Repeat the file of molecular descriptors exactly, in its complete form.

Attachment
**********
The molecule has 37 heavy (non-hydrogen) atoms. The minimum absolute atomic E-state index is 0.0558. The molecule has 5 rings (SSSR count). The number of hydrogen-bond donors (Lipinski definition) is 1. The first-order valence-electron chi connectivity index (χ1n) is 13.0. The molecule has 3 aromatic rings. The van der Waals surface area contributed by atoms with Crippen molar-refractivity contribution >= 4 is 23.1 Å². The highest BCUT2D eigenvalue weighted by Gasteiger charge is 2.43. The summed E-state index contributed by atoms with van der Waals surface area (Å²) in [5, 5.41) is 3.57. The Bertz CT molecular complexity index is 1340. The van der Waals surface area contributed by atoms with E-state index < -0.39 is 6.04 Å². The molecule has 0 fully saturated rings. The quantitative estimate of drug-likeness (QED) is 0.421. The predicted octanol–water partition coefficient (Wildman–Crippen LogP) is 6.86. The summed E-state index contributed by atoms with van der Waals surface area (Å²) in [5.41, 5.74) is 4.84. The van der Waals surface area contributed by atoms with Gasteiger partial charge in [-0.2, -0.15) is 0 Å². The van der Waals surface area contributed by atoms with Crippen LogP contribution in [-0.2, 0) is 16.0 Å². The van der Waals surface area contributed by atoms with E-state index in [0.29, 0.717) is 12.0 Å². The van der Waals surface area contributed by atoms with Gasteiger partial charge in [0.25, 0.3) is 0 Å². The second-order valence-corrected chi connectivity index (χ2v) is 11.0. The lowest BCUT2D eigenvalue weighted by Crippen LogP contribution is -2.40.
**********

The molecule has 37 heavy (non-hydrogen) atoms. The minimum absolute atomic E-state index is 0.0558. The molecule has 5 rings (SSSR count). The number of hydrogen-bond donors (Lipinski definition) is 1. The first-order valence-electron chi connectivity index (χ1n) is 13.0. The molecule has 3 aromatic rings. The van der Waals surface area contributed by atoms with Crippen molar-refractivity contribution >= 4 is 23.1 Å². The highest BCUT2D eigenvalue weighted by Gasteiger charge is 2.43. The summed E-state index contributed by atoms with van der Waals surface area (Å²) in [5, 5.41) is 3.57. The Bertz CT molecular complexity index is 1340. The van der Waals surface area contributed by atoms with E-state index < -0.39 is 6.04 Å². The molecule has 0 fully saturated rings. The quantitative estimate of drug-likeness (QED) is 0.421. The predicted octanol–water partition coefficient (Wildman–Crippen LogP) is 6.86. The summed E-state index contributed by atoms with van der Waals surface area (Å²) in [5.41, 5.74) is 4.84. The van der Waals surface area contributed by atoms with Gasteiger partial charge in [-0.2, -0.15) is 0 Å². The van der Waals surface area contributed by atoms with Crippen LogP contribution in [-0.2, 0) is 16.0 Å². The van der Waals surface area contributed by atoms with E-state index in [0.29, 0.717) is 12.0 Å². The van der Waals surface area contributed by atoms with Gasteiger partial charge in [0.25, 0.3) is 0 Å². The second-order valence-corrected chi connectivity index (χ2v) is 11.0. The lowest BCUT2D eigenvalue weighted by Crippen LogP contribution is -2.40.